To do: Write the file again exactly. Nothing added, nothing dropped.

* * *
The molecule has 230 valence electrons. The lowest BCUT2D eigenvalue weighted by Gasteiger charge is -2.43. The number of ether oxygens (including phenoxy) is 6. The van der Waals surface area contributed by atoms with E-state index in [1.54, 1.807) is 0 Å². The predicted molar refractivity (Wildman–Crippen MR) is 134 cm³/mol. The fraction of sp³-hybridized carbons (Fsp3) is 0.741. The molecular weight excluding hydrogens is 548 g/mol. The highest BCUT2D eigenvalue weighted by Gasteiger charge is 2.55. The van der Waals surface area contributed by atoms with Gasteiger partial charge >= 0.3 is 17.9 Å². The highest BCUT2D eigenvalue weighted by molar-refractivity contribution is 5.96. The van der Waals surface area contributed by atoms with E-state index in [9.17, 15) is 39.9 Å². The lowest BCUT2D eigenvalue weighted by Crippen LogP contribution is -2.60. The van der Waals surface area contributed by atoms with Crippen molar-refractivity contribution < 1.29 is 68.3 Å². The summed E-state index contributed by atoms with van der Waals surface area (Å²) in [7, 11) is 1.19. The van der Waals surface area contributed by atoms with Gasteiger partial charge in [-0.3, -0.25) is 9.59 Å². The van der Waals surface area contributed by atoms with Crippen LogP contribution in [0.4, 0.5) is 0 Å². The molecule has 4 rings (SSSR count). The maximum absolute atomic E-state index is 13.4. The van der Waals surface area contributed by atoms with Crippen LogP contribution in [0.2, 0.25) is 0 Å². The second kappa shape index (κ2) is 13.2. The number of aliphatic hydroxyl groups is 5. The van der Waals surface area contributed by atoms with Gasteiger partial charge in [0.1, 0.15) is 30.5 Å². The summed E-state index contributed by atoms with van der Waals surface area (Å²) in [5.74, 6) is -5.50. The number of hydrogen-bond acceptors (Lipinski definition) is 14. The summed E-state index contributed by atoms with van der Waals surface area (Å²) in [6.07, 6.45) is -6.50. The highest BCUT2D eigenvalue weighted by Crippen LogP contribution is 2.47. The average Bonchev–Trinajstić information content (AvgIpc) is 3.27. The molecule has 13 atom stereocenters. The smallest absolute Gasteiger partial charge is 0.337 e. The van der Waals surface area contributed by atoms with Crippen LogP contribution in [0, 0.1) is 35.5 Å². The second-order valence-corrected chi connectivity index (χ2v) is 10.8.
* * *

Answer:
The molecule has 230 valence electrons. The lowest BCUT2D eigenvalue weighted by Gasteiger charge is -2.43. The number of ether oxygens (including phenoxy) is 6. The van der Waals surface area contributed by atoms with E-state index in [1.54, 1.807) is 0 Å². The predicted molar refractivity (Wildman–Crippen MR) is 134 cm³/mol. The fraction of sp³-hybridized carbons (Fsp3) is 0.741. The molecular weight excluding hydrogens is 548 g/mol. The highest BCUT2D eigenvalue weighted by Gasteiger charge is 2.55. The van der Waals surface area contributed by atoms with Gasteiger partial charge >= 0.3 is 17.9 Å². The highest BCUT2D eigenvalue weighted by molar-refractivity contribution is 5.96. The van der Waals surface area contributed by atoms with E-state index in [9.17, 15) is 39.9 Å². The lowest BCUT2D eigenvalue weighted by Crippen LogP contribution is -2.60. The van der Waals surface area contributed by atoms with Crippen molar-refractivity contribution < 1.29 is 68.3 Å². The summed E-state index contributed by atoms with van der Waals surface area (Å²) in [7, 11) is 1.19. The van der Waals surface area contributed by atoms with Gasteiger partial charge in [-0.3, -0.25) is 9.59 Å². The van der Waals surface area contributed by atoms with Crippen LogP contribution in [0.4, 0.5) is 0 Å². The molecule has 4 rings (SSSR count). The maximum absolute atomic E-state index is 13.4. The van der Waals surface area contributed by atoms with Crippen LogP contribution in [0.2, 0.25) is 0 Å². The second kappa shape index (κ2) is 13.2. The number of aliphatic hydroxyl groups is 5. The van der Waals surface area contributed by atoms with Gasteiger partial charge in [0.1, 0.15) is 30.5 Å². The summed E-state index contributed by atoms with van der Waals surface area (Å²) in [5.74, 6) is -5.50. The number of hydrogen-bond acceptors (Lipinski definition) is 14. The summed E-state index contributed by atoms with van der Waals surface area (Å²) in [6.07, 6.45) is -6.50. The highest BCUT2D eigenvalue weighted by Crippen LogP contribution is 2.47. The average Bonchev–Trinajstić information content (AvgIpc) is 3.27. The molecule has 13 atom stereocenters. The smallest absolute Gasteiger partial charge is 0.337 e. The van der Waals surface area contributed by atoms with Crippen LogP contribution in [0, 0.1) is 35.5 Å². The second-order valence-corrected chi connectivity index (χ2v) is 10.8.